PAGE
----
We won’t close the gender pay gap in the City until we face up to the pressures of having a family

Philippa Kelly
Equal Pay Campaign
The gender pay gap will be around for a long time unless we address the issues driving it (Source: Getty)

The Resolution Foundation’s report yesterday on the gender pay gap shows progress for young women graduates, but makes for depressing reading for women approaching their 30s. The pay gap for women in their 30s and 40s has hardly changed in a generation.

The report concludes that having children has a “sharp and long-lasting” effect on salary in the long run. Industries such as financial services that are looking to attract and retain women must realise the damage this could do.

A report on women in financial services last summer by management consultants Oliver Wyman bore similar conclusions – it showed that significant investment and initiatives to recruit women into the sector don’t yet translate into greater gender balance later on. Crucially, we see aspirations falling about five years into a career.

This shouldn’t be surprising – that is when career and life choices become acute for professional women. Expectations increase from employers at the same time as decisions about family life become starker.

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However, change is possible. Organisations could be more open and transparent about the realities of balancing career and family. Women are still primary carers both for children and older relatives. It can be hard to have an open conversation about job aspirations when work and home are still seen as a binary choice. If employers are serious about wanting to retain women, helping them plan earlier for the longer term, and identifying – without judgement – where flexibility is needed, is important.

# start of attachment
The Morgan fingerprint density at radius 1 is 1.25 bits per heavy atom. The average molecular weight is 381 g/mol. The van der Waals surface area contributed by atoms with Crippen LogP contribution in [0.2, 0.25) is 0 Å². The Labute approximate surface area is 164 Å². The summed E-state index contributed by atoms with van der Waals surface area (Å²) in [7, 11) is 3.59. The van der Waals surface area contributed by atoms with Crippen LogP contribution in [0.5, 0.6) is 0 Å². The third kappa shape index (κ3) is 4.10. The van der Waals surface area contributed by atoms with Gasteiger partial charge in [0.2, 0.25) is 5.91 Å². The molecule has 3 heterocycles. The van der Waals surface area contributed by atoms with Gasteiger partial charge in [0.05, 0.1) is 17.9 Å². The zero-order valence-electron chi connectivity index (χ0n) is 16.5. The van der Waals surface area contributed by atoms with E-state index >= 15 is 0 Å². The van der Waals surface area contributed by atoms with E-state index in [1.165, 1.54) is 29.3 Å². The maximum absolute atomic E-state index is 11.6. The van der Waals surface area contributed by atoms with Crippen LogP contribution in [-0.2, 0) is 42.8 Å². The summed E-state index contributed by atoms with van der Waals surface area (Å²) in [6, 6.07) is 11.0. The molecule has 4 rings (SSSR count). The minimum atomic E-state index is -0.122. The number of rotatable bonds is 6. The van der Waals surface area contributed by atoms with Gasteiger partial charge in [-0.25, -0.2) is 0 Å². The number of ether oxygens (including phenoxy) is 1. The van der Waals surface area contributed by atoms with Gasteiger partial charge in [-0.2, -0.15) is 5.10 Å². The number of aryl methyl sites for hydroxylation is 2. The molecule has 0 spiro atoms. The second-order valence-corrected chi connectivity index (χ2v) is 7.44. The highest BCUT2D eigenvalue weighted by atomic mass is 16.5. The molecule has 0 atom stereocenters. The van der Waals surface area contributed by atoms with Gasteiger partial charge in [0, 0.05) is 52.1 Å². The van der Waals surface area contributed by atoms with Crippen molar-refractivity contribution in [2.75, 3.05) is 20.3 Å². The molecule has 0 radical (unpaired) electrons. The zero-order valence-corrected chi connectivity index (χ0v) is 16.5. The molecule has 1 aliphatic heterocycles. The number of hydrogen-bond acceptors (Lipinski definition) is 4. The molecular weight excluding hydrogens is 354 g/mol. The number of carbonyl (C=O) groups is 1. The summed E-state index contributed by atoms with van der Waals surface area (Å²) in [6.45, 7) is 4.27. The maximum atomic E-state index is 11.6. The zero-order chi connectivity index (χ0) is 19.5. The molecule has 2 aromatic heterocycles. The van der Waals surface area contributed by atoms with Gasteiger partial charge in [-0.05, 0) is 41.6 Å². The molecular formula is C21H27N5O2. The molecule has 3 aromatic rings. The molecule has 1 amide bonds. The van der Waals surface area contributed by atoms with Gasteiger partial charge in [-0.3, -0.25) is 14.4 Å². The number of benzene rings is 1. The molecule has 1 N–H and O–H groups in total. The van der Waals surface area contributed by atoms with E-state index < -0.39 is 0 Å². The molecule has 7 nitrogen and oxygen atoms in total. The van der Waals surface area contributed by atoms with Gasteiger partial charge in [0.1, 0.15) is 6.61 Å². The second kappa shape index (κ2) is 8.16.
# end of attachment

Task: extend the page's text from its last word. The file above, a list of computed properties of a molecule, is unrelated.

Childcare remains a tremendous hurdle. No parent will be entirely happy with returning to work if they’re worrying about their children, but this doesn’t just mean having somewhere to safely “park” them. If parents are reassured children are being properly looked after in a stimulating environment, some of the guilt factor may be alleviated.

Cost is also a key issue in the UK. Obviously few organisations can provide a crèche service, but ensuring parents know how to make the most of childcare benefits, vouchers and other schemes will be worth a lot.

Read more: Blame the coalition for rising childcare costs

Buy-in from men is also vital. The UK introduced Shared Parental Leave in April 2015, but research has found that only a tiny percentage of men have used it so far. Women’s expectations from their career have changed dramatically, but cultural attitudes to gender roles – especially around care-giving – persist. The infrastructure for flexible working exists, but until it is used by everyone the stigma will remain.

“Success” in gender equality often focuses at the top – the board or executive committee. There are clearly some superb female business leaders who balance demanding, successful careers with a fulfilling family life, but they could be as daunting as they are helpful. For many younger professionals, near-peer role models, demonstrating what a successful career looks like two or five years down the line, may prove more helpful, and organisations should work to make these women (and men balancing career and family) visible.

Our Prime Minister has said she wants “a Britain that works for everyone”. Her predecessor pledged to end the gender pay gap in a generation. It is great that we are making some progress, especially in the City, but unless we address these real issues it will take a lot longer than that.

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